Here are some ways to apply what you've learned ...

Professional Development
  • Self Assessment: Observe your Classroom Instruction/Start a Teaching Portfolio

    For many years, video taped lectures and portfolio development have been used by teachers to evaluate their teaching effectiveness.

    • Develop your criteria of important teaching skills by which you will evaluate yourself (rubric). Criteria could include: clarity of presentation topic (What is the muddiest point in your lecture?), lecture design, and classroom management.
    • Arrange for your Instructional Media department or Faculty Development center to video tape a lecture from a single class.
    • View your taped lecture. Using your rubric criteria, note strengths and weaknesses
    • Use your notes to develop a professional development plan. What books, seminars, or conferences can you attend to strengthen weak areas?
    • If possible, once you've strengthened a weak area or two, video tape the same lecture (in the following semester or two) and compare your lectures.

Further Reading/References

Read more about faculty self assessment, teacher portfolios, and professional development.

  • Crotty, Teri, and Russel O'Keefe. (1999) Evaluating Self-Assessment as a Means of Professional Development. http://ericae.net/ericdc/ED432563.htm . Available from the ERIC Document Reproduction Service).
  • Cerbin, W. (1994) The Course Portfolio as a Tool for Continuous Improvement of Teaching and Learning. Journal on Excellence in College Teaching, 5 (1), 95-105. Available online through subscription service or in library journal archives.
  • Doolittle, Peter (1994). Teacher portfolio assessment. Practical Assessment, Research & Evaluation, 4(1). Available online: http://ericae.net/pare/getvn.asp?v=4&n=1
  • Putting Your Best Foot Forward. NEA Higher Education Advocate (May 2001). Available online: http://www.nea.org/he/advo01/advo0105/feature.html
  • Setteducati, David. (1995) Portfolio Self-Assessment for Teachers: A Reflection on the Farmingdale Model. Journal of Staff Development, v. 16 n3 p2-5 Summer 1995.

In the Classroom
  • Take the Steps to Start Classroom Assessment

    Try a simple classroom assessment. The following information may be found in Angelo and Cross' Classroom Assessment Techniques:

    1. Step One-Plan: Select one class in which to try out a classroom assessment. Choose a course that you know well and one in which most students are succeeding. Angelo and Cross suggest not trying out a new assessment on a problematic class until you become experienced with a particular assessment. Choose a simple and quick assessment to apply such as one of the five listed below. For details please see: http://www.indiana.edu/~teaching/sfcats.html or purchase Angelo and Cross' book (see References below))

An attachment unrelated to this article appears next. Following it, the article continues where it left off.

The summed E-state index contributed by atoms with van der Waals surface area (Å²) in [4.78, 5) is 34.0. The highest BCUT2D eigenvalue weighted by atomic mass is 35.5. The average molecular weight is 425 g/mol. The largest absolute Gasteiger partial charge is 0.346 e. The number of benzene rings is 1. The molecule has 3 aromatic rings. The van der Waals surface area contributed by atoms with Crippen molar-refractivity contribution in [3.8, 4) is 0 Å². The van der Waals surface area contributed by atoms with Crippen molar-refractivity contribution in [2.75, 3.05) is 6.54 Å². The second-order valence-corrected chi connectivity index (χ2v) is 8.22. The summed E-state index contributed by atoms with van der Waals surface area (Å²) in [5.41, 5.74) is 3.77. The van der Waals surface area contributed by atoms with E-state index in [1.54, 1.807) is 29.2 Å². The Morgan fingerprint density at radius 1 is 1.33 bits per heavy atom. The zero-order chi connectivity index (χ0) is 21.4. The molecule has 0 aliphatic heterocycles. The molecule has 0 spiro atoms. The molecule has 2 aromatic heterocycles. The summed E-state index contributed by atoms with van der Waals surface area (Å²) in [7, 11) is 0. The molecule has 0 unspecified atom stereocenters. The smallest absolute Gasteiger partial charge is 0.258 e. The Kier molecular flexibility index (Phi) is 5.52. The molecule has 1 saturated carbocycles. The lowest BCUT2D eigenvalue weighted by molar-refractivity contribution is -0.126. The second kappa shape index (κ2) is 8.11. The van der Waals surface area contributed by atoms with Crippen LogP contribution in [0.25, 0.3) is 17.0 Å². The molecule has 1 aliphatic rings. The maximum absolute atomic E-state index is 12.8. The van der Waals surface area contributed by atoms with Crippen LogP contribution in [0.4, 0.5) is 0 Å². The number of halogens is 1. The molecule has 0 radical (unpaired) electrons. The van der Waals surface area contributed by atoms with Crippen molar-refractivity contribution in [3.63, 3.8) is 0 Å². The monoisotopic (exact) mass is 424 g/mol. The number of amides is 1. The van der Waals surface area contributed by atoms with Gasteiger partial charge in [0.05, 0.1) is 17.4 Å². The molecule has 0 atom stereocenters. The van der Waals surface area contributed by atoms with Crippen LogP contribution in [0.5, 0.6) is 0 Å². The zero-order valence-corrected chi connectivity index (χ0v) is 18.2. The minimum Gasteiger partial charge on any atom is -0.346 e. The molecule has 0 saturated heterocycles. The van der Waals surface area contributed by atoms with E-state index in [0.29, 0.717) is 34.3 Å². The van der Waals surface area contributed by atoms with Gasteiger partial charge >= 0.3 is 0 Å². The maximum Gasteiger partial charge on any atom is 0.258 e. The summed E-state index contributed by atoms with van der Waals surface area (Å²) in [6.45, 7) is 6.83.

• The Muddiest Point (Asseses what students are unclear about)
      • The One-Sentence Summary (Assesses student skill at summarizing a large amount of information in a highly structured, compact format)
      • Directed Paraphrasing (Assesses student understanding of a concept or procedure)
      • Applications Cards (Assesses learners skill at transference. Elicits possible applications of lessons learned in class to real life)
    2. Step Two-Implement: Let students know what you are going to do and why you are asking them for information. Make sure students understand the procedure and how much time they have to complete the assessment. Let students know the assessment is not graded. Write instructions on the board or overhead transparency.
      • Collect the responses
      • Read them quickly as soon as you can (immediately after class is best).
      • Spend one to two minutes analyzing the feedback
      • Sort responses into three piles: 1) on-target; 2) close; 3) off-target
      • Number and approximate percentage of the total class that each of the piles represents.
    3. Step Three-Respond: Let students know what you learned from the Classroom Assessment Technique and what difference that information will make. Think about how you will inform the class about their responses. For example, you could tell the class, "Fifty percent of you thought that database indexing was the 'muddiest' point."

References

Angelo, T.A. & Cross, P.K. (1993). Classroom Assessment Techniques (2nd ed.). San Francisco: Jossey-Bass.


Building Campus Community
  • Improve Teaching on Campus: Collaborative Peer Review

    Start collaborative peer review on your campus.

    • Using campus email, campus mail, and/or personal invitation invite faculty to start a collaborative peer review group.
    • Suggested group review items include classroom observations, videotaped class sessions, analysis of teaching portfolios, assessment of the instructor's evaluation of student work.
    • Establish a constructive, positive review environment.
    • Establish guidelines and criteria by which instructors are reviewed
    • Relate evaluations to teaching sklls
    • Link evaluations to profession development
    • Boyd suggests the following in reporting the results of an evaluation:
      • deliver the feedback in a positive and considerate way
      • offer ideas and suggest changes that make sense to the teacher
      • maintain a level of formality necessary to achieve the goals of the evaluation
      • maintain a balance between praise and criticism
      • give enough feedback to be useful but not so much as to overwhelm the teacher


    Further Reading/References

    Although the following references address the formal evaluation process. The information in the articles below may be adapted for a less formal, collaborative review environment.